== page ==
The National Weather Service (NWS) is currently looking into adopting a more efficient translation workflow, according to a recently published request for information (RFI).
In the RFI, the agency outlined its plans to adopt machine learning technology that can be used to help disseminate information about major weather events, such as hurricane warnings and other forecasts, to a Spanish-speaking audience. Currently the NWS produces such translations manually, however the organization believes this to be an unsustainable practice due to the heavy workload and the amount of time it takes to complete.
“Within the NWS to date, there are numerous locally developed (translation) capabilities, many of which are labor intensive and not sustainable,” the RFI reads. “As there is no nationally supported system to enable the generation of Spanish-language products or services, a near term and long-term enterprise solution needs to be developed.”
The NWS noted that in order to fulfill its mission of protecting people and property in the event of natural disasters and other harsh weather events, a faster, more efficient process is necessary — that’s where machine learning technology comes in.
According to the RFI, the NWS Weather Forecast Office in San Juan is currently responsible for producing manual translations of the National Hurricane Center’s Atlantic basin products into Spanish. However, the NWS believes this to be an unsustainable approach to language access, especially given the fact that the San Juan office has a limited number of staff who are proficient in Spanish.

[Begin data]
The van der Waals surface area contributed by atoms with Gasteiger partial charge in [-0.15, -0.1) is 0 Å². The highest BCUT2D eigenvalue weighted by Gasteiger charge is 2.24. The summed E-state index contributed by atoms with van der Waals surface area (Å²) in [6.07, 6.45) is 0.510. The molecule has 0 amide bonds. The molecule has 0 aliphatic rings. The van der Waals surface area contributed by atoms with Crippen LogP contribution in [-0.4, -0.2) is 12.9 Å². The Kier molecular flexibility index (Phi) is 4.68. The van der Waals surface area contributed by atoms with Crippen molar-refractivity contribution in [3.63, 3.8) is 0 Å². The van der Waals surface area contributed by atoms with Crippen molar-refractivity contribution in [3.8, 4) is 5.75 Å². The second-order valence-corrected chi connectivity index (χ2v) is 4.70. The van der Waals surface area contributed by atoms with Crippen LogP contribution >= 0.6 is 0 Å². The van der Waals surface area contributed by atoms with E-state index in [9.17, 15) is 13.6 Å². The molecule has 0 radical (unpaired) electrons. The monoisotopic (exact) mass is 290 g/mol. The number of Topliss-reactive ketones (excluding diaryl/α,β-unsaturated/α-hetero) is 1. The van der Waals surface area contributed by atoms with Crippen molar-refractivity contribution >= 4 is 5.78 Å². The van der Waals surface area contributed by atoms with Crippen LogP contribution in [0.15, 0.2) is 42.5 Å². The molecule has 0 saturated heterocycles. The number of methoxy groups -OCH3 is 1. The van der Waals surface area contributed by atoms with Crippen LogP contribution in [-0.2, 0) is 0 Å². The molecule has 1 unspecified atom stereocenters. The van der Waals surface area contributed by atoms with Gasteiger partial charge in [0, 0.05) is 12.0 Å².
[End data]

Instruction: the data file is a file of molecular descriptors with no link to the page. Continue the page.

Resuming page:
The NWS Office of Central Processing put out the RFI on Dec. 6, requesting information on machine learning and other types of technology that can be used to streamline the process of translating weather-related information, from forecasts to hurricane warnings, into Spanish. Of course, artificial intelligence wouldn’t completely replace human translation efforts — the RFI notes that it would produce “first guess” translations into Spanish, that would then be edited by human staff to make sure that the weather jargon is translated appropriately.
The RFI outlines several goals, including training machine learning and artificial intelligence models so that they can produce quick translations that are accurate to weather-related terminology. The NWS also plans on developing a GIS map to identify areas of the country with particularly large proportions of Spanish-speaking individuals with limited English proficiency.
The current RFI only focuses on improving the translation workflow for Spanish, which is the second most widely spoken language in the United States. However, the NWS noted that improving the workflow for Spanish will lay down the groundwork for producing better, more efficient translations into other languages spoken throughout the country and its territories, specifically Samoan and French.